Covid-19: Government response divides pensions community
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Was the UK’s approach to the pandemic too ‘laissez-faire’ at the start? Was the concept of herd immunity miscommunicated or plain wrong? And will the £350bn rescue package for the economy be able to soften what looks to be a most painful crash landing?
The government’s response to the pandemic is the only topic that has split respondents to mallowstreet Insights’ Covid-19 survey. Of 56 respondents working for pension funds and their advisors and providers, only half (53%) were satisfied with the government’s handling of the pandemic.
The crisis response by the newly elected government has divided the community, with 35% saying they are dissatisfied, in part due to the UK’s approach having been out of kilter with that on the continent.
Country comparison has become a favourite sport
Access to news from around the globe means each country’s reaction to the virus can be compared, and thus different responses are, in the interest of politics or fear, often pitched against each other. ‘Are we getting the best possible response?’, ‘Can we trust our government?’, ‘Our government/health system is better (ultimately because ‘we’ are better)’ etc.
Whilst health is the immediate concern, the survival of the economy is almost as high on the agenda. The government is offering to inject £330bn into the economy, a whopping 15% of GDP, in the form of liquidity support through the Bank of England and loan facilities, as well as a further £20bn in business rates relief and grants.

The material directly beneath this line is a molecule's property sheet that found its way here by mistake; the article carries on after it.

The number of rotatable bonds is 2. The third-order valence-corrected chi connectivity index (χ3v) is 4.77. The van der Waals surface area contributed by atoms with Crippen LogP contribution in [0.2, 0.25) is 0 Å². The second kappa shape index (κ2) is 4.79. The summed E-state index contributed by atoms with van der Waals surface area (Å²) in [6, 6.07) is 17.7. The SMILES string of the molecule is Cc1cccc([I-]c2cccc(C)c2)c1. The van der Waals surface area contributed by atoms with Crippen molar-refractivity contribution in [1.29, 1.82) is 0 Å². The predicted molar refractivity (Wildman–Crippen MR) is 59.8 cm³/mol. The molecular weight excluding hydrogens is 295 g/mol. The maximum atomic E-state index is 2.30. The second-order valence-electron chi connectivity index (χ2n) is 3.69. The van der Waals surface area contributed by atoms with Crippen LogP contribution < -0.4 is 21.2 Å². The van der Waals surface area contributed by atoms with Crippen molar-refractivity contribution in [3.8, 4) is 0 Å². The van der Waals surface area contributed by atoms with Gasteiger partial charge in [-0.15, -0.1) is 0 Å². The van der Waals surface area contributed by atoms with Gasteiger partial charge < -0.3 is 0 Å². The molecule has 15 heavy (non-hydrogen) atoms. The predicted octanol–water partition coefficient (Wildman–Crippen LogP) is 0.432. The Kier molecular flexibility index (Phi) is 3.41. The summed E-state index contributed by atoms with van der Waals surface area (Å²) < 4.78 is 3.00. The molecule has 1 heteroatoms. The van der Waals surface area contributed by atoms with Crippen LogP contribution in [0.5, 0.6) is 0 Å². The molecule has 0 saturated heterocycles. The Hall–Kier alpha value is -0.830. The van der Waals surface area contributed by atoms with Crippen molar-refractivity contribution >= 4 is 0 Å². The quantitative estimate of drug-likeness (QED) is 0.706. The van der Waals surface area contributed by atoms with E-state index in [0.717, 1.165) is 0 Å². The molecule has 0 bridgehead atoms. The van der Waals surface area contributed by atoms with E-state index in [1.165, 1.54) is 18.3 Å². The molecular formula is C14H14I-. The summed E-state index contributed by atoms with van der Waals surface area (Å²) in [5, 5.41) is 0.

The mallowstreet survey was conducted before this gigantic support package was unveiled on Tuesday; it is difficult to see that pension funds would argue with it. Whether it will be enough to save jobs and businesses is to be seen – how this further mountain of debt will affect the financial system longer term is another question again.
European nations are unprepared
The responses from European governments on the health front are all, on the whole, somewhat confused, showing a total lack of preparedness. Western nations have not been in a situation like this for 102 years, and so there is no ‘best practice’ of dealing with pandemics in an interconnected world; only time will tell what has worked and even then, it will not always be clear whether a specific measure was the real cause of any slowdown in the spread.
Widespread testing is viewed by many as key, as this is what South Korea and others have been doing, places which had been affected by SARS in 2003 and have brought this new type of coronavirus under control relatively quickly, showing once more that preparation is everything.
With about 8,400 confirmed cases, Korea had just 84 deaths; in the UK, as of Wednesday there are 60 deaths for just under 2,000 confirmed cases, which could mean the actual number of infections is much higher – but without tests, there is no certainty.